“A critical shortage of antiretroviral drugs (ARVs) has hit most health facilities around” Zambia, the Lusaka Times reports. “Ministry of Health spokesperson Reuben Kamoto Mbewe confirmed that some clinics had run low on Truvada and neviripine while some had completely run out of the drugs,” the newspaper writes, noting, “As a result of the shortage of the life-saving drugs, most patients were being switched to other types while waiting for the recommended ones to be in stock” (7/27). A new procurement of ARVs “will start arriving in the country [this] week, health deputy minister Patrick Chikusu has announced,” the newspaper writes in a separate article. “Chikusu said another consignment of ARVs would arrive in September this year with support of Global Fund and PEPFAR funding,” according to the Lusaka Times (8/1). Zambia Reports interviews a pharmacist at Kabwe General Hospital who “bemoaned the critical shortage of [ARVs] across Zambia, saying HIV patients will suffer the consequences of missing drugs in the future and the government must take responsibility” (Sakal, 8/5).
- Clinical Trials Test Combination Treatments For Visceral Leishmaniasis
Researchers at a hospital in Kenya are testing an experimental combination therapy to treat visceral leishmaniasis, also known as kala azar or black fever, Think Africa Press reports. “[D]espite the spread of the disease and fatalities related to it, a long-standing lack of interest from pharmaceutical companies has meant that medication developed seven decades ago is still in use today,” the news service writes, adding, “This traditional treatment — the use of sodium stibogluconate (SSG) on its own — has been linked with the development of drug-resistance and its high toxicity levels can prove fatal.” However, the “new combination treatment for visceral leishmaniasis involves the use of SSG along with a drug called paromomycin (PM),” Think Africa Press continues, and writes, “According to tests, this treatment has a 93 percent success rate.” Noting the combination therapy has been registered in Kenya and recognized by the WHO as first-line treatment, the news service adds the therapy reduces the number of hospital days and lowers the overall cost of treatment. The article quotes several researchers involved in the testing of the treatment and notes a study of another combination therapy, AmBisome and miltefosine, is ongoing (Kamadi, 8/5).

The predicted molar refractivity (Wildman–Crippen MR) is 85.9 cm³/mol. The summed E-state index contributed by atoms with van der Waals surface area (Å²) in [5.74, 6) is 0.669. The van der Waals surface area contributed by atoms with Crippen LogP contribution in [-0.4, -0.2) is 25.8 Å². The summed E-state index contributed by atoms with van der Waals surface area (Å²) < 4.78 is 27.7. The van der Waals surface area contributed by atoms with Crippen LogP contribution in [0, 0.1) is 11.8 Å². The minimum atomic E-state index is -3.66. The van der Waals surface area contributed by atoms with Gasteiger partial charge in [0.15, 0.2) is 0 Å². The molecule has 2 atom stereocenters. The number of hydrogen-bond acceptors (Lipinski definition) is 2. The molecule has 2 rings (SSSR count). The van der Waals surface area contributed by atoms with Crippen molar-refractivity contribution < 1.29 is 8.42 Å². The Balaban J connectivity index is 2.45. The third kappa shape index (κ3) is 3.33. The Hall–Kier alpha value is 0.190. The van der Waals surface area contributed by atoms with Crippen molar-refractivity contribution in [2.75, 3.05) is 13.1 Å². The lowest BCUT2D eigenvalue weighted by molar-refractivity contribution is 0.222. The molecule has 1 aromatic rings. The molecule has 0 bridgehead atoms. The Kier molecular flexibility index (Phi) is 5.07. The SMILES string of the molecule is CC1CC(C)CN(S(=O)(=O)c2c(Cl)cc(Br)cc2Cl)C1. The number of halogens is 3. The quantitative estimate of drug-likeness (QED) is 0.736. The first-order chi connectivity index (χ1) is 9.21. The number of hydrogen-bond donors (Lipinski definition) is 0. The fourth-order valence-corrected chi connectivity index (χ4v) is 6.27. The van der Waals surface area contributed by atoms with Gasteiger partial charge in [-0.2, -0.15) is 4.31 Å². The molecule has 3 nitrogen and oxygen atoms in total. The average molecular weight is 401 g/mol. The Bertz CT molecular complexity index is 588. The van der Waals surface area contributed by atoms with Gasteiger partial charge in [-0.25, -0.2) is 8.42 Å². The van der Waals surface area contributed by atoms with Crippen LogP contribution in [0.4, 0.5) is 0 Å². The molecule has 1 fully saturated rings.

- Researchers Testing Nitric Oxide As Treatment For Cerebral Malaria In Uganda
GlobalPost’s “Pulse” blog examines how physicians in Uganda are using nitric oxide gas as an experimental treatment for cerebral malaria, “a severe form of the disease in which malaria parasites clog the blood vessels of the brain.” In Mbarara, Uganda, researchers from Epicentre, the research arm of Médecins Sans Frontières, “are having children with cerebral malaria inhale a gas, nitric oxide, … [which] is thought to dilate blood vessels and reduce inflammation in the brain,” the blog writes, adding, “The goal, according to a 2012 article by the Epicentre team, is ‘buying time’ for medicines to kill the malaria parasites while protecting children’s brains from the parasites’ devastating effects.” The blog notes “[a]nother team in Jinja, Uganda, affiliated with the University of Toronto and Uganda’s Makarere University, is conducting similar trials” (Chavkin, 8/6).
Editorials and Opinions
- Lack Of Family Planning, Barriers To Reproductive Rights Hindering Development Progress
“Lack of family planning, along with other barriers to sexual and reproductive rights and health, remain obstacles to progress on several key development indicators,” Mushtaque Chowdhury, vice chair and adviser to the founder and chair of BRAC, writes in The Guardian’s “Global Development Professionals Network” blog. He highlights Bangladesh as an example of a country that successfully lowered its fertility rate, falling “to near replacement level, ‘one of the steepest declines in history,’ according to The Economist.” Noting his involvement in those efforts through the Bangladesh Rural Advancement Committee, he writes, “By increasing demand and expanding access to family planning methods, we helped raise Bangladesh’s rate of contraceptive prevalence from 12.7 percent in 1980 to 61.2 percent in 2011.” Chowdhury continues, “Skeptics will say that cultural resistance to contraception remains a hurdle, yet Bangladesh faced many of the same circumstances.”
“Replicating [Bangladesh’s] success is obviously more complicated than transplanting the same programs to African countries,” Chowdhury states. He highlights “some of the more data-driven approaches [that] are already seeing progress in Africa,” and writes, “To advance the family planning agenda, development organizations should develop their own dual-pronged approaches to empowering girls and women — socially as well as financially.” He adds, “We need to provide access to knowledge and the means to control fertility, along with economic resources that help bolster the social status of females within the home,” concluding, “If we do this, I’m confident we can build the support mechanisms necessary to allow African women to bring about their own reproductive revolution” (8/6).